116 3rd St SE
Cedar Rapids, Iowa 52401
IOWA CITY - Bats are common in Iowa in the summer, and they occasionally enter buildings - including the University of Iowa Hospitals and Clinics, where recent encounters with the winged mammals have prompted patient safety alerts.
'The reason for sending the patient safety alert message was to protect the health and safety of our patients, visitors, and staff, which is our top priority,” UIHC spokesman Tom Moore told The Gazette by email. 'The email reminded all employees of the process they should follow if they find a bat in the hospital.”
The most recent UIHC bat was found at 12:40 p.m. Friday in a stairwell on the fourth level of the Roy Carver Pavilion. The hospital receives about 10 reports of bats in its facilities a year, typically in non-patient care areas, according to Moore.
He didn't answer The Gazette's questions about how many have been reported in the hospital in the past six months and whether the number has been increasing.
A UIHC patient safety alert urged anyone who finds a bat in the hospital - dead or alive - not to touch it and to immediately contact hospital epidemiology. The email also urged reporting parties to try and contain the bat in a closed area so it doesn't escape before help arrives and to minimize contact between the bat and people.
A trained member of the university's environmental services supervisory staff will capture the bat and retain it while determining whether anyone was exposed to the rabies virus, which bats can transmit to humans through bites and scratches, according to the alert.
Hospital epidemiology will work with the Iowa Department of Public Health to determine whether further testing of the bat is necessary and whether anyone involved needs 'rabies post-exposure prophylaxis” - involving a dose of human rabies immune globulin and rabies vaccine given on the day of the rabies exposure.
'Bats occasionally enter buildings, including hospitals, and can fly through entrances when doors are opened or squeeze through cracks as small as the size of a dime,” Moore said.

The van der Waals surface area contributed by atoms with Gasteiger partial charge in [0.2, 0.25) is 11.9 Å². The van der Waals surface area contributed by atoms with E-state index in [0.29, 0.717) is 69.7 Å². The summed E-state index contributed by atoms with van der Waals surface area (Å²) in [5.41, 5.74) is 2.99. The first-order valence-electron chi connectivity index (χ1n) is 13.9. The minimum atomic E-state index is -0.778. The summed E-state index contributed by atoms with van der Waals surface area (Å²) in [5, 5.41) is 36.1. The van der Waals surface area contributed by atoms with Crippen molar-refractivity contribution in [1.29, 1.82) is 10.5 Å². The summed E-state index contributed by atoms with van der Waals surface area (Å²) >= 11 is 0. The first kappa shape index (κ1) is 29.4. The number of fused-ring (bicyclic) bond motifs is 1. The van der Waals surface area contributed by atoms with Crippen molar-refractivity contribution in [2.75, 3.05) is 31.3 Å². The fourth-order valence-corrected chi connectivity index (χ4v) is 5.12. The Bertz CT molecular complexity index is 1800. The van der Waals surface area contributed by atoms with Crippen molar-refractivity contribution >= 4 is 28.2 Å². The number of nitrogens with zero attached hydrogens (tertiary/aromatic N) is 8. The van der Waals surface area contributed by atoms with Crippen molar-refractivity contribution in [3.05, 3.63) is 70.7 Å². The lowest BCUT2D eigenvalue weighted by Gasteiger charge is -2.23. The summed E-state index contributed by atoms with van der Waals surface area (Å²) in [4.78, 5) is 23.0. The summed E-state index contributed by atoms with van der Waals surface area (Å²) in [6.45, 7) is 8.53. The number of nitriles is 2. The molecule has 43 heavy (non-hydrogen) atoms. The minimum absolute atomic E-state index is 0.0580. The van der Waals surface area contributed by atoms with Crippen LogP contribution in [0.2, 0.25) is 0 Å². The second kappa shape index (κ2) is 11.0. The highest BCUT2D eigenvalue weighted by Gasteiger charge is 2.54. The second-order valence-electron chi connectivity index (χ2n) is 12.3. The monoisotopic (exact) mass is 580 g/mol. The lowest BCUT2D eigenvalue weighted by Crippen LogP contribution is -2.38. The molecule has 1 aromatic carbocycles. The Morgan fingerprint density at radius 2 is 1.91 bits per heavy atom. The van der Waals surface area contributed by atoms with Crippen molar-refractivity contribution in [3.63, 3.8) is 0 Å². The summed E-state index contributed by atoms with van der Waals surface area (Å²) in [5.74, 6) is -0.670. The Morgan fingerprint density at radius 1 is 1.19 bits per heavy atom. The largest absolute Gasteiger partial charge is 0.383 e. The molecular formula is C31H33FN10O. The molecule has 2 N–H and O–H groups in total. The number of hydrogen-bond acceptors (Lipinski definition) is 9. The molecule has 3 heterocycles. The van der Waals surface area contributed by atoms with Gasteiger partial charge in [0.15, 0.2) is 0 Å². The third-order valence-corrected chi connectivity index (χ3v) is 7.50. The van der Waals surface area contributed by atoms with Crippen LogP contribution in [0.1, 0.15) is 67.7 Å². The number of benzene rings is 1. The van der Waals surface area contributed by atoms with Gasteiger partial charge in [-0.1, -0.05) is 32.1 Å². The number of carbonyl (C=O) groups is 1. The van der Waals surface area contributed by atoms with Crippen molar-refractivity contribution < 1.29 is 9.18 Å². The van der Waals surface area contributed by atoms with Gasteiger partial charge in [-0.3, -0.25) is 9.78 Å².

Iowa hosts nine species of bats, which are most prevalent during the spring, summer and fall - before many migrate south for the winter, according to Adam Janke, an Iowa State University assistant professor and extension wildlife specialist.
Some species have an affinity for living in attics and barns, as they're innately skilled at seeking out caves and tight spaces using their senses for discerning air currents, Janke said. Bats are more common in old buildings - because they can squeeze through holes no bigger than a thumb - and Janke said the ISU campus has a few buildings where they regularly turn up.
Although Janke stressed no one should handle a bat 'under any circumstances,” he said they get a bad rap in that very few actually carry rabies. Bats, in fact, play a crucial role in our ecosystem by dining on problematic insects like beetles, mosquitoes, and the corn rootworm - troublesome for farmers.
An Illinois study found bats provide farmers $1 billion annually in insect pest control.
'It's not true that all bats have rabies - it's really far from the truth,” Janke said. 'More than 90 percent don't have rabies. And that's a conservative number.”
A more common threat to human health is bat feces. Like any rodent or mammal droppings in a house, they can accumulate and grow mold, posing a risk to human health. They also can carry a fungus that can cause histoplasmosis - a disease caught by inhaling the fungal spores that can cause flu-like symptoms and become more serious if not treated.
But due to the important role bats play in Iowa's ecosystem, state law protects them - although homeowners are allowed to defend their property. UIHC, according to Moore, has a comprehensive pest-control, maintenance, and inspection program for its facilities.
ISU reports repellents are largely ineffective on bats - including 'sonic” and 'ultrasonic” devices, along with mothballs. The most effective way to repel bats is through exclusion tactics, like finding their entry points and cutting them off - after first allowing the bats out.
'You want to figure out how they're getting in and take that option away,” Janke said.
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